Southern migration

by Steve Krut
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Bill and Paul Salsburg still come to work on a daily basis, but they're ready to hand over the reins to the next generation.

Continued growth

When the store opened, there were only 10 employees. They opened a second store in Margate, about 20 miles away, and in February they will open a third store in Sunrise, midway between the other two stores. All of their sales are retail only.

Using the same formula of fresh, quality products at affordable prices and in great variety, Penn Dutch makes heavy use of colorful flyers touting their specials. About 75,000 of these promo pieces hit the mail each week.

“We like to think that we offer shoppers wholesale club prices without a membership fee,” Paul asserts. “Then we remind them that since we process and cut most of our meats in-house, there is much less need for extra shipping and we can work with less salts and preservatives.

“Our customers know what we make and how we make it right at the stores,” he continues. “Our sampling and tasting program is solid and we even have a hot dog cart just inside the entrance to serve our Belly Buster ¼-lb. hot dogs and we sell thousands of them every week.

“Hot dogs are really a huge seller for us, but our smoked hams, everything from fully cooked bone-in to spiral-cut varieties, are one of our most important items. We sell them by the thousands on a regular basis.”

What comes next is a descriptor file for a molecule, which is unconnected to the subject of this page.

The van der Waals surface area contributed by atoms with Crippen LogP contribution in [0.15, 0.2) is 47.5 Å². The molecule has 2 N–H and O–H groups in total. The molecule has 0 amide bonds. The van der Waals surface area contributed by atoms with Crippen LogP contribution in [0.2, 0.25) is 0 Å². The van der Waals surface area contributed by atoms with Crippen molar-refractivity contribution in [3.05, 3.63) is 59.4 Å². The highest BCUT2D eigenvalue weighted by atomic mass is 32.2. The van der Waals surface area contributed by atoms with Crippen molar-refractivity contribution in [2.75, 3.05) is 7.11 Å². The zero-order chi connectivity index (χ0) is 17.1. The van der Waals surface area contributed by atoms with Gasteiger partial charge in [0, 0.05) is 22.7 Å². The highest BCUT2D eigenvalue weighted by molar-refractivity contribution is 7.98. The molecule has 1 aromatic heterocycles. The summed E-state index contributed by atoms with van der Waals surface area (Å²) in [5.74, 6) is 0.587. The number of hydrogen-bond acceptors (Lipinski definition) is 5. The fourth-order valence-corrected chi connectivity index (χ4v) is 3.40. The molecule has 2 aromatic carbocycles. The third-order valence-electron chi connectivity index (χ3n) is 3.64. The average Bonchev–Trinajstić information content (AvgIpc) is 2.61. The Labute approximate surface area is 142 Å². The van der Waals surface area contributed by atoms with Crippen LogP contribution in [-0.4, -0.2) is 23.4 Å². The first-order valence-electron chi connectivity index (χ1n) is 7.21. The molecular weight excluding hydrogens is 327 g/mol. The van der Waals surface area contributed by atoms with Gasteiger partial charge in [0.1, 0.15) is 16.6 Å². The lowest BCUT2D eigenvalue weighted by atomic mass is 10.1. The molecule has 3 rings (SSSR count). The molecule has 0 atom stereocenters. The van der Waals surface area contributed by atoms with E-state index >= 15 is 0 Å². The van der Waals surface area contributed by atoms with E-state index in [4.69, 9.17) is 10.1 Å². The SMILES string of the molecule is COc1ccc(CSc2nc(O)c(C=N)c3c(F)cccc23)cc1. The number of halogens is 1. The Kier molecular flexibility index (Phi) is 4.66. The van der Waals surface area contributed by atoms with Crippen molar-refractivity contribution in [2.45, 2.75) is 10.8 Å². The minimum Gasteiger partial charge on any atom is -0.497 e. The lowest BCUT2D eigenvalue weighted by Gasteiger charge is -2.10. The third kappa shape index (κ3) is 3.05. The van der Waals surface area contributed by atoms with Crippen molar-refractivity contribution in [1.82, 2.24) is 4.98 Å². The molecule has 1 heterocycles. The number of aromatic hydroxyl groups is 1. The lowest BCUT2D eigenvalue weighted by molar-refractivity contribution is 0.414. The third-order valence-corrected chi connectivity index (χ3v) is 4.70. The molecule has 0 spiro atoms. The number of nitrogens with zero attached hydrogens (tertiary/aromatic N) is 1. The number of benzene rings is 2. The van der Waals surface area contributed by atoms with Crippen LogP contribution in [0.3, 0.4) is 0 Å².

Both Paul and Bill regard their titles as “advice givers.” They both come in on a daily basis, but make it clear they are passing on the business management to the younger generation of Salsburgs.

Bill’s son Greg, 50, once planned to go to law school. He admits that when he realized what his family had built in Florida, he wanted to be part of it and today could be identified as the operations manager for the company. In addition to Greg, three other younger family members, Jacob, Sophy and Micah, are excited about carrying on the business.

The new store in Sunrise is a 13,000-sq.-ft. converted Walgreen’s facility that they lease. The Salsburgs have also made ongoing changes to their other store locations, including the Hollywood store which they have changed from “small and cluttered to clean and bright.”

As the old saying goes: “The proof of the pudding is in the eating.” The proof of the success for Penn Dutch and the Salsburg family is that they established what they wanted their business to be and worked diligently to get it to that level and sustain it with their original formula of quality, variety and price. It’s kind of what you would call a country butcher shop on steroids.

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